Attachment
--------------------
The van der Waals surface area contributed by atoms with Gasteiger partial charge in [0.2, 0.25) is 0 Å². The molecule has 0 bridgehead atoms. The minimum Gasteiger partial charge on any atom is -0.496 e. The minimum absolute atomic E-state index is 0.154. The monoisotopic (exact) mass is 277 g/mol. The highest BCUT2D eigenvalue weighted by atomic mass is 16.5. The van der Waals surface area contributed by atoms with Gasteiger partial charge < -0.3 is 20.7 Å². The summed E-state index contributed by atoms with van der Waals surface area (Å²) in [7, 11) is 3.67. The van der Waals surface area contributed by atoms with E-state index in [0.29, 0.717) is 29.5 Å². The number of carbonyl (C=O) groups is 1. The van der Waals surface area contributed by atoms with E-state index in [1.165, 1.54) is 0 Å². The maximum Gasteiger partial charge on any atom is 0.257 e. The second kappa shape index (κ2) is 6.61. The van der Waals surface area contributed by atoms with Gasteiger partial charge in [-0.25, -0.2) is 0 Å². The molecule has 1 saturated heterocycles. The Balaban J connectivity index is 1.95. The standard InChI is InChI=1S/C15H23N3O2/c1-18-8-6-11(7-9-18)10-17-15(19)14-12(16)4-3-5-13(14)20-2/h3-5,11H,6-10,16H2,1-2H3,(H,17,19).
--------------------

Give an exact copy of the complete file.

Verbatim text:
The van der Waals surface area contributed by atoms with Gasteiger partial charge in [0.2, 0.25) is 0 Å². The molecule has 0 bridgehead atoms. The minimum Gasteiger partial charge on any atom is -0.496 e. The minimum absolute atomic E-state index is 0.154. The monoisotopic (exact) mass is 277 g/mol. The highest BCUT2D eigenvalue weighted by atomic mass is 16.5. The van der Waals surface area contributed by atoms with Gasteiger partial charge < -0.3 is 20.7 Å². The summed E-state index contributed by atoms with van der Waals surface area (Å²) in [7, 11) is 3.67. The van der Waals surface area contributed by atoms with E-state index in [0.29, 0.717) is 29.5 Å². The number of carbonyl (C=O) groups is 1. The van der Waals surface area contributed by atoms with E-state index in [1.165, 1.54) is 0 Å². The maximum Gasteiger partial charge on any atom is 0.257 e. The second kappa shape index (κ2) is 6.61. The van der Waals surface area contributed by atoms with Gasteiger partial charge in [-0.25, -0.2) is 0 Å². The molecule has 1 saturated heterocycles. The Balaban J connectivity index is 1.95. The standard InChI is InChI=1S/C15H23N3O2/c1-18-8-6-11(7-9-18)10-17-15(19)14-12(16)4-3-5-13(14)20-2/h3-5,11H,6-10,16H2,1-2H3,(H,17,19).